Recently, I've been getting into fermenting stuff - maybe because of my own recent episodes with antibiotics, maybe due to that biological clock thing. Who knows? All's I knows is that I'm feeling the need to nurture something that might possibly nurture me back someday. Anyway, here're some of the Somerville Test Kitchen's subjects of the moment:
I guess that this is coming back into style, as I've now seen stuff from both Martha Stewart Living and Lifehacker. Made a couple batches for the Frenchie, and his feedback has been good.
Distilled or Filtered Water
Caraway Seeds or Juniper Fruits if you're into that sort of thing
Shred your cabbage thin.
In a crock, large mason jar, pickle jar, whatever you've got - put down a layer of cabbage, then tamp it with a wooden spoon as much as you can. You're going to want to both release juices and get rid of air bubbles. Sprinkle this layer with some kosher salt (about a tablespoon or so; the more the better, as this is what helps keep the cabbage crisp) as well as with a bit of spice, if you want it. Repeat the cabbage/salt layer thing until you get to about an inch from the top of your vessel of choice, ending with salt. Cover with water.
Cover loosely, and let sit in a cool, dark place, checking daily to see that everything's still covered with water. (If it isn't, add more.) Should be ready to eat in about a week, but you can keep it fermenting for longer.
To prepare for eating - just rinse and eat raw, or rinse and simmer for 5 to 10 minutes. Is great with a pork chop, a sausage...a potato or an apple, maybe.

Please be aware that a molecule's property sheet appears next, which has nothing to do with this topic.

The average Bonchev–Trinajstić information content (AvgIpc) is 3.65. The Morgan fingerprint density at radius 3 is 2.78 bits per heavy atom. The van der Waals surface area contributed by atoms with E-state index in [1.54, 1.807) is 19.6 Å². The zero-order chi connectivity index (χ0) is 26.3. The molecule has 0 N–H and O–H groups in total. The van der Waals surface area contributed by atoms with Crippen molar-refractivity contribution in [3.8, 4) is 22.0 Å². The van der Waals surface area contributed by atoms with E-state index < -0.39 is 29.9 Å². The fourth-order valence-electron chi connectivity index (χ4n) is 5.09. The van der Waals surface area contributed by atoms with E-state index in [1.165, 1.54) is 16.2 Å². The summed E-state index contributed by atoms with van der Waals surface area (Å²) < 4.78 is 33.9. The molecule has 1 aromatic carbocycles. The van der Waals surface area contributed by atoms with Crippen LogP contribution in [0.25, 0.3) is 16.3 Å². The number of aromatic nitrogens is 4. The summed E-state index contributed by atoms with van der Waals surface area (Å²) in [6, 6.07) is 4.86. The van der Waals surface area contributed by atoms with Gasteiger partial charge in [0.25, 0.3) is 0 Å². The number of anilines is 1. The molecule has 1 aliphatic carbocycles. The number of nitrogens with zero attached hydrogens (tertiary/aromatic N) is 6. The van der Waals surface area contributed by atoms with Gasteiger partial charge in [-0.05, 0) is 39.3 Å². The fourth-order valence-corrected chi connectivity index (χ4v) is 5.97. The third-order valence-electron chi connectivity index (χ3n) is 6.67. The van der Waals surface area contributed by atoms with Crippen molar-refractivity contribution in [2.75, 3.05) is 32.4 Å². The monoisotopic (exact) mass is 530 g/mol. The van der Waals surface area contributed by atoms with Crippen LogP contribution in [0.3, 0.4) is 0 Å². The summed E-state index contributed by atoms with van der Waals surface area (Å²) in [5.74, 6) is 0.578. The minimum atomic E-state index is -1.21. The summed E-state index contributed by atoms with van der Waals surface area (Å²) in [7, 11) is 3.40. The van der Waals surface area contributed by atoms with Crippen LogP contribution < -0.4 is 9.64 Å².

Am following this recipe to the word. At this point, all I can say is that my balloon's started to inflate. Will keep folks posted.
Eventually, I'd like to get a yogurt maker, as the temperature regulation is so much easier than without one. Until I do finally go out and find one I like (one with one large pot as opposed to seven or eight little ones), this recipe works very nicely. Have to say, though, that, since we keep the house kind of chilly, it takes a fair bit more time (like 2-3x) than what's noted in the recipe for the yogurt to set. Even then (and this doesn't bother me at all), it's more like kefir or a very thick buttermilk.
Okay, technically this isn't anything fermented; it's a decoction. Still, really wanted to share, as it's just such a lovely thing.
During the Summer, had my first taste of Salers, a sort of sweet aperitif liquor with gentian root at its base. Wondered if I could make something similar to it myself, only without the sugar. Here's what I came up with:
750 ml neutral spirits (I used a mid priced vodka, like Smirnoff.)
1/2 oz dried gentian root
the peel of one orange, grated
Put ingredients in a 1 qt container, like a mason jar, for example. Shake up, then set aside in a cool dry place for a minimum of one week, shaking daily. Mine's been sitting now for just under three weeks, and it smells absolutely wonderful. Might try a thimbleful one of these days.